OK, so you do need to be able to check whether a burr has formed and as I mentioned earlier, using a magnifying tool is one of the safest ways to do this. However, you won’t always have a tool to hand and it’s good to learn how to feel for a burr on a knife so you have this skill under your belt.

But one of the most critical things when sharpening knives is that you remain safe. You cannot go in all guns blazing and rub your fingers all over a sharp cutting edge. This is a dead set way to land yourself in A&E so just don’t do it!

Moreover, if you feel in any way uncomfortable or in doubt about checking for a burr on your knife, it’s not worth risking it. There are professional sharpening services out there and there is no shame in using these, especially where your safety is concerned.

If you are confident in feeling the burr on your knife then you will need to take the following steps:

●      Start by placing the thumb onto the opposite side of the blade that you have just finished sharpening.

●      Now slide the finger from the knife’s spine down towards the edge of the blade.

●      Where a burr is present, you will notice that your finger runs with a slight catch on the metal. Note that this may be minimal. However, if there is no burr then you should be able to run your finger from the spine to the edge smoothly with no unwanted resistance.

What Not to Do When Feeling the Burr On a Knife

You must make sure that you only slide your finger from the spine to the edge and never run it along the edge of the knife. A cut from a sharp knife might not even cause any pain as the razor sharp blade cuts through the skin. But believe me when I say that the risk is real and you’ll know about it once it happens!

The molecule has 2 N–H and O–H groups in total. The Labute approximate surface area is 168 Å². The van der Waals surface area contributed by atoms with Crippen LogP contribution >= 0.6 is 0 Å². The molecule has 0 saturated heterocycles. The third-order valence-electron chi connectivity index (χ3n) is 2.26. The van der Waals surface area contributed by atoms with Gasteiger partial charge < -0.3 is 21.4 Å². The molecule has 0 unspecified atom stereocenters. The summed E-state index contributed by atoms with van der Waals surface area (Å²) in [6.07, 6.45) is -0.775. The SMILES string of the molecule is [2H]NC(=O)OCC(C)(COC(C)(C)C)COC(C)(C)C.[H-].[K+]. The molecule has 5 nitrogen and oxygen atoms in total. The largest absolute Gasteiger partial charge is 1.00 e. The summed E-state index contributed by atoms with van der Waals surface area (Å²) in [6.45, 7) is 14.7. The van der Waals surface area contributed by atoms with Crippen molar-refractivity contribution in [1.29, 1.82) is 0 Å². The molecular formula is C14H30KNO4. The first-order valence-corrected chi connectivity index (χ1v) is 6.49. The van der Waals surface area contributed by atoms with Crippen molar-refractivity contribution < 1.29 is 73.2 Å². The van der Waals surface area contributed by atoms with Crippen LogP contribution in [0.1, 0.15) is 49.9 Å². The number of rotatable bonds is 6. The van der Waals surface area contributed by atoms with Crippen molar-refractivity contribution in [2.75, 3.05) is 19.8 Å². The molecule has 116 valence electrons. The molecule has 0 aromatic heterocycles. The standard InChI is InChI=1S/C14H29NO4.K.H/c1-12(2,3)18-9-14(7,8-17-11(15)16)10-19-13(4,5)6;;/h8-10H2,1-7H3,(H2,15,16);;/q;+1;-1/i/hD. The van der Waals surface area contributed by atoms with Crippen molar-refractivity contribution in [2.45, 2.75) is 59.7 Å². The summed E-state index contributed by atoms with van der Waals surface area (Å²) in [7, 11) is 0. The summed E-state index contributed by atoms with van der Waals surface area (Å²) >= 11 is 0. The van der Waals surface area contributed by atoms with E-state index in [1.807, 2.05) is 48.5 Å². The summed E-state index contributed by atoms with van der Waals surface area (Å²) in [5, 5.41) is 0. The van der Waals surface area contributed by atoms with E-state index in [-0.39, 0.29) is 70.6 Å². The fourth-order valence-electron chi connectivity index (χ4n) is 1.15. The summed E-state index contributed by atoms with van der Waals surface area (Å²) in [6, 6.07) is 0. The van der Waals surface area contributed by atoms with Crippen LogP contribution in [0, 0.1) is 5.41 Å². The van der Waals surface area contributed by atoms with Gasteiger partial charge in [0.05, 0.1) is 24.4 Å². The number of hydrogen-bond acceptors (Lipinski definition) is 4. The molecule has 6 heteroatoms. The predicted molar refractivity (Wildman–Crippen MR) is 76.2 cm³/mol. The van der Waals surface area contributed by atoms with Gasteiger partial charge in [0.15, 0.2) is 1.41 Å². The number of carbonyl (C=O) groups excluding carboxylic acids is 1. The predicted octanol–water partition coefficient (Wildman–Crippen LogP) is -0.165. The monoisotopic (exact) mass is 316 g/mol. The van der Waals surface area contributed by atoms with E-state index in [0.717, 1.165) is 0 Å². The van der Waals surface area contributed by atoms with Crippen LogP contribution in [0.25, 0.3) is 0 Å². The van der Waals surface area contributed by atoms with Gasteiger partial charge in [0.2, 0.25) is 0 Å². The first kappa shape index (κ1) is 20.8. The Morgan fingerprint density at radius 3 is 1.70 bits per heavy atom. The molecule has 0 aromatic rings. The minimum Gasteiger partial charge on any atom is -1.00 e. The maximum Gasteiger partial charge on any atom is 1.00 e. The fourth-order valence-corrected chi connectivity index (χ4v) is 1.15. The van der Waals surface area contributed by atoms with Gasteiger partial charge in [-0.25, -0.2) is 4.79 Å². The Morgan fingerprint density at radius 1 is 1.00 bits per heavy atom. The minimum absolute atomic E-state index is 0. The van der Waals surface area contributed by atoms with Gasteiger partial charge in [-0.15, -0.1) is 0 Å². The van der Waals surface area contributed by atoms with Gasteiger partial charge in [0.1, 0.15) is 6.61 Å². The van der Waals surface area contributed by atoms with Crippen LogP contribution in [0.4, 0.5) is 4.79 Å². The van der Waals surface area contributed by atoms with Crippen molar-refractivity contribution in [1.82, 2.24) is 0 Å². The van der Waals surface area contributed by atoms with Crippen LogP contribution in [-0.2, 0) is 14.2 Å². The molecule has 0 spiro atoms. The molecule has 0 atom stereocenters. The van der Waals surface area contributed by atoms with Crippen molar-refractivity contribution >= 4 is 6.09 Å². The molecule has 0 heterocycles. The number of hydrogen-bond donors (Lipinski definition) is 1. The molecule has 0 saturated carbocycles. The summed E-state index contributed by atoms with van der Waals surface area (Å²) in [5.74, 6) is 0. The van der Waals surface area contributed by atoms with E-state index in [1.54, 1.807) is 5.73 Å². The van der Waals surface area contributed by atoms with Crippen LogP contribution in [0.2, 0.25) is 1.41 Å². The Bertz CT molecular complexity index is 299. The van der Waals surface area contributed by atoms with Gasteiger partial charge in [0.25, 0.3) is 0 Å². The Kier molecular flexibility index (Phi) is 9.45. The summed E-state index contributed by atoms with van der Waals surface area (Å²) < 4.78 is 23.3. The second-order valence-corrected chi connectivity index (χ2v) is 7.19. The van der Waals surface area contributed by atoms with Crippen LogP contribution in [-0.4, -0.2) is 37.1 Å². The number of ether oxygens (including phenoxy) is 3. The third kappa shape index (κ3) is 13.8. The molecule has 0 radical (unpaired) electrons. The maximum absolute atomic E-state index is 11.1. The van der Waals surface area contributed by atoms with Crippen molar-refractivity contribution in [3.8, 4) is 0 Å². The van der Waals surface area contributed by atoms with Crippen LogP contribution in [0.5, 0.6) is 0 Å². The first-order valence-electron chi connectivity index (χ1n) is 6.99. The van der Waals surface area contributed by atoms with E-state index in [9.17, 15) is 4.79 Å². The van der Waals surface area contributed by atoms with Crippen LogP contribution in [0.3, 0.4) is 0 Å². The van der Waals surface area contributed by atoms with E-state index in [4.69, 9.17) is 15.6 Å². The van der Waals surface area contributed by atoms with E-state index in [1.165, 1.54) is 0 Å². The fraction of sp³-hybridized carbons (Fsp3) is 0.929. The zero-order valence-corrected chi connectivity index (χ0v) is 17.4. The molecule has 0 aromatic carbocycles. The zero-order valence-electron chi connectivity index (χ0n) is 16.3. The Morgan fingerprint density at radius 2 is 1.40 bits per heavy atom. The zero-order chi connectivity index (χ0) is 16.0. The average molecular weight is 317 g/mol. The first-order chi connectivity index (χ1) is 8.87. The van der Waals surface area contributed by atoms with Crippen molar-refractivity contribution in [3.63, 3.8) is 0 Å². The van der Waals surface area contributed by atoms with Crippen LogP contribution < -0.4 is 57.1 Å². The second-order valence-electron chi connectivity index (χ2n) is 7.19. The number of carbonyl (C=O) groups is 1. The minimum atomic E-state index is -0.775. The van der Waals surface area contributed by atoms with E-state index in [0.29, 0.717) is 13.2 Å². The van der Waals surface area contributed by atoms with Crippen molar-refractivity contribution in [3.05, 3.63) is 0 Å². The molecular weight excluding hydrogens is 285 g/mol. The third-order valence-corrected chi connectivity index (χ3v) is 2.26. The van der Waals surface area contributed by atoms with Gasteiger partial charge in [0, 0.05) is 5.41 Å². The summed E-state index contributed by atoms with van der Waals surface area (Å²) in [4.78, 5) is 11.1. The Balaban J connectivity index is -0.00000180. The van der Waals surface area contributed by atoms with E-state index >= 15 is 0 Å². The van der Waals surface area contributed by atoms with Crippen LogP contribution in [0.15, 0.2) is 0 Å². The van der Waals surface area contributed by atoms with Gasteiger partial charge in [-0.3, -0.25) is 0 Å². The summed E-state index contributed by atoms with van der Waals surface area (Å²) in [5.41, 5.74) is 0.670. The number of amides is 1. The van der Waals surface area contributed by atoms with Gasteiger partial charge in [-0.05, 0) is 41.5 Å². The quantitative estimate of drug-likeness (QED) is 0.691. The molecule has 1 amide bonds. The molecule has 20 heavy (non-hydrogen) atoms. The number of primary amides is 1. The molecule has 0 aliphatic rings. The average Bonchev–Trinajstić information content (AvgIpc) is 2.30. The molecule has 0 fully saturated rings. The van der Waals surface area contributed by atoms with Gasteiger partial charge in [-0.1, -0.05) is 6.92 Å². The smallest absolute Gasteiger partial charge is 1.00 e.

What’s more, if a blade is not sharp, this can often do more damage when it cuts you. Dull blades create a ripped cut that can be painful and a lot less simple to heal.

How to Get Rid of a Burr On a Knife

When you sharpen your knife blade, your actions will form a burr. This happens when you move the blade over the whetstone and small particles of steel move along to the edge of the blade. By following the instructions I provided above, you should be able to easily feel whether you have created a burr or not.

However, you don’t want to keep the burr on the knife so you will also need to know how to get rid of it. Fortunately, this is relatively simple and while knife sharpening can take a little practice, most people get to grips with it pretty easily.

Here are some simple steps on how to get rid of a burr from a knife.

●      To begin the burr removal process, you will need to begin working on the other side of the knife. You can do this in exactly the same way that you sharpened the first side using your chosen method. Typically, the best way to sharpen knives is by using a sharpening stone or grit.

●      Whereas you may have applied a decent amount of pressure to the first side of the knife, it’s important to dial that back a little on the second side in order to avoid the formation of another burr. If you can minimise the pressure, you should end up removing the first burr you created without a second one forming.

Sometimes, you will end up with what is known as a micro burr and this needs to be removed using a slightly different method. For this, you will need to swipe the knife over a leather strop. Make sure to do this on both sides.

A lot of homeowners might not have a leather strop and that’s OK. It is possible to achieve similar results by using a stack of newspapers.

When you have finished doing this, you can go back to the instructions I provided earlier on how to feel for a burr. If everything is smooth then you are good to go!

Final Thoughts

There is a seemingly worrying amount of terminology associated with knife sharpening and this can feel intimidating. One thing that you have likely heard more than enough times is people talking about the burr; but what is a burr and how do you even know if there is one?

The burr is formed from the tiny particles of steel that come off the knife as you sharpen it and these accumulate at the tip of the blade on the opposite side that you have just sharpened. You’ll need to work on the other side to remove the burr and you can feel for this by running your finger from the spine down towards the edge. If anything catches, you’ve got yourself a burr!